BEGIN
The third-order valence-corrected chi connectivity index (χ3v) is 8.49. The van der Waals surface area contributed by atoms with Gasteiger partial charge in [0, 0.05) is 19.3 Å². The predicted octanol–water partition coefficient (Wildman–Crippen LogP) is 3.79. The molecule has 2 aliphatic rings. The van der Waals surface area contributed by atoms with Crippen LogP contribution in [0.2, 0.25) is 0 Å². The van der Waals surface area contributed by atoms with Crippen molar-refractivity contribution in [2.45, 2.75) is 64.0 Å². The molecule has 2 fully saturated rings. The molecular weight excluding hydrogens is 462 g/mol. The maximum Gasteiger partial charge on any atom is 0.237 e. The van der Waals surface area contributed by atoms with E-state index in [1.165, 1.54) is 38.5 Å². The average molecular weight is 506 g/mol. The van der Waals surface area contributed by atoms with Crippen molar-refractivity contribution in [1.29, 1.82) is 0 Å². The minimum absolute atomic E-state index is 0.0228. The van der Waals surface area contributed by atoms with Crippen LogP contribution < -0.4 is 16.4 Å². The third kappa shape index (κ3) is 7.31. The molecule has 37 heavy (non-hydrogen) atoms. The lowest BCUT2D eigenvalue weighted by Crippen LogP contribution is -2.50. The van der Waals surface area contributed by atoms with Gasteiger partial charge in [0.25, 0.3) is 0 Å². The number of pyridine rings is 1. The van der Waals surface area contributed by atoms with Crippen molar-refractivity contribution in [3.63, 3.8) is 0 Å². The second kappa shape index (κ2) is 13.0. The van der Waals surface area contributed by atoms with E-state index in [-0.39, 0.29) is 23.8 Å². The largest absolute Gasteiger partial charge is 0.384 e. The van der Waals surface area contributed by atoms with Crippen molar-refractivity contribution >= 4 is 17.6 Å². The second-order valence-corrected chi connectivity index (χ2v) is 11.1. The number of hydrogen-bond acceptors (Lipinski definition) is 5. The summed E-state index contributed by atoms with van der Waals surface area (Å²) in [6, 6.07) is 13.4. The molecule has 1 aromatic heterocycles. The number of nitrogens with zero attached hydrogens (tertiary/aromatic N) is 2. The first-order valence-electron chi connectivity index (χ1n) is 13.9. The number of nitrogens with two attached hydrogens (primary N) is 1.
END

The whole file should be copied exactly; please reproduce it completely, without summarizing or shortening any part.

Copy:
The third-order valence-corrected chi connectivity index (χ3v) is 8.49. The van der Waals surface area contributed by atoms with Gasteiger partial charge in [0, 0.05) is 19.3 Å². The predicted octanol–water partition coefficient (Wildman–Crippen LogP) is 3.79. The molecule has 2 aliphatic rings. The van der Waals surface area contributed by atoms with Crippen LogP contribution in [0.2, 0.25) is 0 Å². The van der Waals surface area contributed by atoms with Crippen molar-refractivity contribution in [2.45, 2.75) is 64.0 Å². The molecule has 2 fully saturated rings. The molecular weight excluding hydrogens is 462 g/mol. The maximum Gasteiger partial charge on any atom is 0.237 e. The van der Waals surface area contributed by atoms with E-state index in [1.165, 1.54) is 38.5 Å². The average molecular weight is 506 g/mol. The van der Waals surface area contributed by atoms with Crippen molar-refractivity contribution in [1.29, 1.82) is 0 Å². The minimum absolute atomic E-state index is 0.0228. The van der Waals surface area contributed by atoms with Crippen LogP contribution < -0.4 is 16.4 Å². The third kappa shape index (κ3) is 7.31. The molecule has 37 heavy (non-hydrogen) atoms. The lowest BCUT2D eigenvalue weighted by Crippen LogP contribution is -2.50. The van der Waals surface area contributed by atoms with Gasteiger partial charge in [0.25, 0.3) is 0 Å². The number of pyridine rings is 1. The van der Waals surface area contributed by atoms with Crippen molar-refractivity contribution in [3.63, 3.8) is 0 Å². The second kappa shape index (κ2) is 13.0. The van der Waals surface area contributed by atoms with E-state index in [-0.39, 0.29) is 23.8 Å². The largest absolute Gasteiger partial charge is 0.384 e. The van der Waals surface area contributed by atoms with Crippen molar-refractivity contribution >= 4 is 17.6 Å². The second-order valence-corrected chi connectivity index (χ2v) is 11.1. The number of hydrogen-bond acceptors (Lipinski definition) is 5. The summed E-state index contributed by atoms with van der Waals surface area (Å²) in [6, 6.07) is 13.4. The molecule has 1 aromatic heterocycles. The number of nitrogens with zero attached hydrogens (tertiary/aromatic N) is 2. The first-order valence-electron chi connectivity index (χ1n) is 13.9. The number of nitrogens with two attached hydrogens (primary N) is 1.